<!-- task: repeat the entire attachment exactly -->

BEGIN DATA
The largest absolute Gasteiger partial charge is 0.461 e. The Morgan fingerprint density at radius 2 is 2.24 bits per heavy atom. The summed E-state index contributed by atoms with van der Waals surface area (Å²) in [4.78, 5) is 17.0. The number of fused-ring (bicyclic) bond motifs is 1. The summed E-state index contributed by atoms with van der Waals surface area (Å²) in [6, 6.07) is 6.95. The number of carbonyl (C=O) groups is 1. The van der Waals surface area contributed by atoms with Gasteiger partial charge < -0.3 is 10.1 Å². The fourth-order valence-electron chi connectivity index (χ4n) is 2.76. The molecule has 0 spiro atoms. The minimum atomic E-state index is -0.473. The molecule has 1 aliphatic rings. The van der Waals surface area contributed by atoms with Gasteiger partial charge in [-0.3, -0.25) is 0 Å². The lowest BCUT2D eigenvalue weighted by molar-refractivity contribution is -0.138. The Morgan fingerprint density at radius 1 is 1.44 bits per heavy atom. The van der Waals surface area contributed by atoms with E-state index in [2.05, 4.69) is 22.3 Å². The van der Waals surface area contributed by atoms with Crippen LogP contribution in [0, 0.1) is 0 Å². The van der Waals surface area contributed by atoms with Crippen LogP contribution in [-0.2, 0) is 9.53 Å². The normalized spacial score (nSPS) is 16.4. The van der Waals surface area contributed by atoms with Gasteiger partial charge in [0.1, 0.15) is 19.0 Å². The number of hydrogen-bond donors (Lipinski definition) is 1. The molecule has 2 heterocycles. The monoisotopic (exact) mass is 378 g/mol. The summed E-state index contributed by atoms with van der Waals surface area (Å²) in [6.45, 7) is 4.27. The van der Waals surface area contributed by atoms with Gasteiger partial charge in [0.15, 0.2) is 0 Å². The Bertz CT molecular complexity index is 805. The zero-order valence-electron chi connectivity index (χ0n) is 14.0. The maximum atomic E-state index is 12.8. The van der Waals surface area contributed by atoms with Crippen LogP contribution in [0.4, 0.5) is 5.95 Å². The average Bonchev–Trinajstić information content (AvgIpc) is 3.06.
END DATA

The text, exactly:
The largest absolute Gasteiger partial charge is 0.461 e. The Morgan fingerprint density at radius 2 is 2.24 bits per heavy atom. The summed E-state index contributed by atoms with van der Waals surface area (Å²) in [4.78, 5) is 17.0. The number of fused-ring (bicyclic) bond motifs is 1. The summed E-state index contributed by atoms with van der Waals surface area (Å²) in [6, 6.07) is 6.95. The number of carbonyl (C=O) groups is 1. The van der Waals surface area contributed by atoms with Gasteiger partial charge < -0.3 is 10.1 Å². The fourth-order valence-electron chi connectivity index (χ4n) is 2.76. The molecule has 0 spiro atoms. The minimum atomic E-state index is -0.473. The molecule has 1 aliphatic rings. The van der Waals surface area contributed by atoms with Gasteiger partial charge in [-0.3, -0.25) is 0 Å². The lowest BCUT2D eigenvalue weighted by molar-refractivity contribution is -0.138. The Morgan fingerprint density at radius 1 is 1.44 bits per heavy atom. The van der Waals surface area contributed by atoms with E-state index in [2.05, 4.69) is 22.3 Å². The van der Waals surface area contributed by atoms with Crippen LogP contribution in [0, 0.1) is 0 Å². The van der Waals surface area contributed by atoms with Crippen LogP contribution in [-0.2, 0) is 9.53 Å². The normalized spacial score (nSPS) is 16.4. The van der Waals surface area contributed by atoms with Gasteiger partial charge in [0.1, 0.15) is 19.0 Å². The number of hydrogen-bond donors (Lipinski definition) is 1. The molecule has 2 heterocycles. The monoisotopic (exact) mass is 378 g/mol. The summed E-state index contributed by atoms with van der Waals surface area (Å²) in [6.45, 7) is 4.27. The van der Waals surface area contributed by atoms with Gasteiger partial charge in [0.15, 0.2) is 0 Å². The Bertz CT molecular complexity index is 805. The zero-order valence-electron chi connectivity index (χ0n) is 14.0. The maximum atomic E-state index is 12.8. The van der Waals surface area contributed by atoms with Crippen LogP contribution in [0.4, 0.5) is 5.95 Å². The average Bonchev–Trinajstić information content (AvgIpc) is 3.06.